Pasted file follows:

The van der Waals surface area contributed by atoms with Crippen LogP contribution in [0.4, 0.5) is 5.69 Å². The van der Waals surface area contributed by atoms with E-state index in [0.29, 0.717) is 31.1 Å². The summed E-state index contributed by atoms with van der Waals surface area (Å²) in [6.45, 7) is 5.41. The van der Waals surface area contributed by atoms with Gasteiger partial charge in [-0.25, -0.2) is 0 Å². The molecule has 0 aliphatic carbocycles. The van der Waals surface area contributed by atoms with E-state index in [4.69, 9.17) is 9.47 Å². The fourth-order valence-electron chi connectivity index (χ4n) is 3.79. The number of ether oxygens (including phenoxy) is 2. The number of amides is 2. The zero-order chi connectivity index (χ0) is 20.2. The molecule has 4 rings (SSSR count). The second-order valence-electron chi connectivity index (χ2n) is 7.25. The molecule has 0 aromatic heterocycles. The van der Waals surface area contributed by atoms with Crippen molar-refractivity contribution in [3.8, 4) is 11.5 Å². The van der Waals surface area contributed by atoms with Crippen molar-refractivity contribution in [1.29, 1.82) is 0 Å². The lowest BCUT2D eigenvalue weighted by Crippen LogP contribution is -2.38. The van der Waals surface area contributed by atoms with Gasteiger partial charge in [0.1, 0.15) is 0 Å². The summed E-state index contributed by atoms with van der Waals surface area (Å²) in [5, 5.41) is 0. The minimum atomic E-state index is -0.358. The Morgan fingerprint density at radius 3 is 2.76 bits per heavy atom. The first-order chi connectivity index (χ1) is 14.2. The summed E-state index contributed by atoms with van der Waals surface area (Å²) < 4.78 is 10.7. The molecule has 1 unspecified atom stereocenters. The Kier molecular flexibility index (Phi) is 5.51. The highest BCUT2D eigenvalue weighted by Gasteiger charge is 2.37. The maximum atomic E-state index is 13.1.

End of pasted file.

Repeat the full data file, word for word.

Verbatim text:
The van der Waals surface area contributed by atoms with Crippen LogP contribution in [0.4, 0.5) is 5.69 Å². The van der Waals surface area contributed by atoms with E-state index in [0.29, 0.717) is 31.1 Å². The summed E-state index contributed by atoms with van der Waals surface area (Å²) in [6.45, 7) is 5.41. The van der Waals surface area contributed by atoms with Gasteiger partial charge in [-0.25, -0.2) is 0 Å². The molecule has 0 aliphatic carbocycles. The van der Waals surface area contributed by atoms with E-state index in [4.69, 9.17) is 9.47 Å². The fourth-order valence-electron chi connectivity index (χ4n) is 3.79. The number of ether oxygens (including phenoxy) is 2. The number of amides is 2. The zero-order chi connectivity index (χ0) is 20.2. The molecule has 4 rings (SSSR count). The second-order valence-electron chi connectivity index (χ2n) is 7.25. The molecule has 0 aromatic heterocycles. The van der Waals surface area contributed by atoms with Crippen molar-refractivity contribution in [3.8, 4) is 11.5 Å². The van der Waals surface area contributed by atoms with Crippen molar-refractivity contribution in [1.29, 1.82) is 0 Å². The lowest BCUT2D eigenvalue weighted by Crippen LogP contribution is -2.38. The van der Waals surface area contributed by atoms with Gasteiger partial charge in [0.1, 0.15) is 0 Å². The summed E-state index contributed by atoms with van der Waals surface area (Å²) in [5, 5.41) is 0. The minimum atomic E-state index is -0.358. The Morgan fingerprint density at radius 3 is 2.76 bits per heavy atom. The first-order chi connectivity index (χ1) is 14.2. The summed E-state index contributed by atoms with van der Waals surface area (Å²) < 4.78 is 10.7. The molecule has 1 unspecified atom stereocenters. The Kier molecular flexibility index (Phi) is 5.51. The highest BCUT2D eigenvalue weighted by Gasteiger charge is 2.37. The maximum atomic E-state index is 13.1.